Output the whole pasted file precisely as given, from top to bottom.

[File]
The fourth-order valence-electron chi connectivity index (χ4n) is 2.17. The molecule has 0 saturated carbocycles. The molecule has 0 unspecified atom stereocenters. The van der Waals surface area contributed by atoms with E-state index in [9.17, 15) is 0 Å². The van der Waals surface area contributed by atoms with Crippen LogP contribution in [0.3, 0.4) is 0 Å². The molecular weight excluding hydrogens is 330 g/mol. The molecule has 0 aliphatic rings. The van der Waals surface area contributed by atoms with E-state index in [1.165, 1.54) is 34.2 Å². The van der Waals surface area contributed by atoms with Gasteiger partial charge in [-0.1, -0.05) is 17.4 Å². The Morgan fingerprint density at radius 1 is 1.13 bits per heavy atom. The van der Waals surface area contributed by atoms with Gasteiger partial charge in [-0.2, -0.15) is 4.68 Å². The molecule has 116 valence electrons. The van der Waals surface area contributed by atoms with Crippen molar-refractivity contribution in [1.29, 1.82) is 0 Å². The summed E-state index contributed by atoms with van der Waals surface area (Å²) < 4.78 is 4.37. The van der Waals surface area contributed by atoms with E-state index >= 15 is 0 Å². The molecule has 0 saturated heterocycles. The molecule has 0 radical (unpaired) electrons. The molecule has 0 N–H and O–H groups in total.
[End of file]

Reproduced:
The fourth-order valence-electron chi connectivity index (χ4n) is 2.17. The molecule has 0 saturated carbocycles. The molecule has 0 unspecified atom stereocenters. The van der Waals surface area contributed by atoms with E-state index in [9.17, 15) is 0 Å². The van der Waals surface area contributed by atoms with Crippen LogP contribution in [0.3, 0.4) is 0 Å². The molecular weight excluding hydrogens is 330 g/mol. The molecule has 0 aliphatic rings. The van der Waals surface area contributed by atoms with E-state index in [1.165, 1.54) is 34.2 Å². The van der Waals surface area contributed by atoms with Gasteiger partial charge in [-0.1, -0.05) is 17.4 Å². The Morgan fingerprint density at radius 1 is 1.13 bits per heavy atom. The van der Waals surface area contributed by atoms with Gasteiger partial charge in [-0.2, -0.15) is 4.68 Å². The molecule has 116 valence electrons. The van der Waals surface area contributed by atoms with Crippen molar-refractivity contribution in [1.29, 1.82) is 0 Å². The summed E-state index contributed by atoms with van der Waals surface area (Å²) < 4.78 is 4.37. The van der Waals surface area contributed by atoms with E-state index >= 15 is 0 Å². The molecule has 0 saturated heterocycles. The molecule has 0 radical (unpaired) electrons. The molecule has 0 N–H and O–H groups in total.